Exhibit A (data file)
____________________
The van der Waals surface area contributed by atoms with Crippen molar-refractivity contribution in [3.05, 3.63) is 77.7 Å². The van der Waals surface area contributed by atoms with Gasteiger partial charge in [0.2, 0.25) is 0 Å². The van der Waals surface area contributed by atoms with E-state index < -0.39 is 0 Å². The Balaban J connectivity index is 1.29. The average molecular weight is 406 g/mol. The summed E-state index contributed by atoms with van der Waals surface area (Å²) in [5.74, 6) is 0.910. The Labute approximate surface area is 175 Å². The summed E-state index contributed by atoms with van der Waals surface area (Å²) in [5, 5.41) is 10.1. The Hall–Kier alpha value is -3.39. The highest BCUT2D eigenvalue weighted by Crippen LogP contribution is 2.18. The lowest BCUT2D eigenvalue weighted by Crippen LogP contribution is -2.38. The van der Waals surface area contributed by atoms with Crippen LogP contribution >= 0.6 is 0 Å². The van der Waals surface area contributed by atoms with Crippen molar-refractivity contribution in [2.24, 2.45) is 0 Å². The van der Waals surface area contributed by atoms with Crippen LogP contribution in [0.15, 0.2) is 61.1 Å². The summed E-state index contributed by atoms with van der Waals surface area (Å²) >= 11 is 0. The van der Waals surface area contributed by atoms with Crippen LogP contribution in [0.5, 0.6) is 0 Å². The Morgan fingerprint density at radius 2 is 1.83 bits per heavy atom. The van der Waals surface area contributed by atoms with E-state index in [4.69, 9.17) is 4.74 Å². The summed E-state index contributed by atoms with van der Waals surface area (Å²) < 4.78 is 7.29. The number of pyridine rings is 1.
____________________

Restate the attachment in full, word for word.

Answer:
The van der Waals surface area contributed by atoms with Crippen molar-refractivity contribution in [3.05, 3.63) is 77.7 Å². The van der Waals surface area contributed by atoms with Gasteiger partial charge in [0.2, 0.25) is 0 Å². The van der Waals surface area contributed by atoms with E-state index < -0.39 is 0 Å². The Balaban J connectivity index is 1.29. The average molecular weight is 406 g/mol. The summed E-state index contributed by atoms with van der Waals surface area (Å²) in [5.74, 6) is 0.910. The Labute approximate surface area is 175 Å². The summed E-state index contributed by atoms with van der Waals surface area (Å²) in [5, 5.41) is 10.1. The Hall–Kier alpha value is -3.39. The highest BCUT2D eigenvalue weighted by Crippen LogP contribution is 2.18. The lowest BCUT2D eigenvalue weighted by Crippen LogP contribution is -2.38. The van der Waals surface area contributed by atoms with Crippen LogP contribution >= 0.6 is 0 Å². The van der Waals surface area contributed by atoms with Crippen molar-refractivity contribution in [2.24, 2.45) is 0 Å². The van der Waals surface area contributed by atoms with Crippen LogP contribution in [0.15, 0.2) is 61.1 Å². The summed E-state index contributed by atoms with van der Waals surface area (Å²) >= 11 is 0. The van der Waals surface area contributed by atoms with Crippen LogP contribution in [0.5, 0.6) is 0 Å². The Morgan fingerprint density at radius 2 is 1.83 bits per heavy atom. The van der Waals surface area contributed by atoms with E-state index in [4.69, 9.17) is 4.74 Å². The summed E-state index contributed by atoms with van der Waals surface area (Å²) < 4.78 is 7.29. The number of pyridine rings is 1.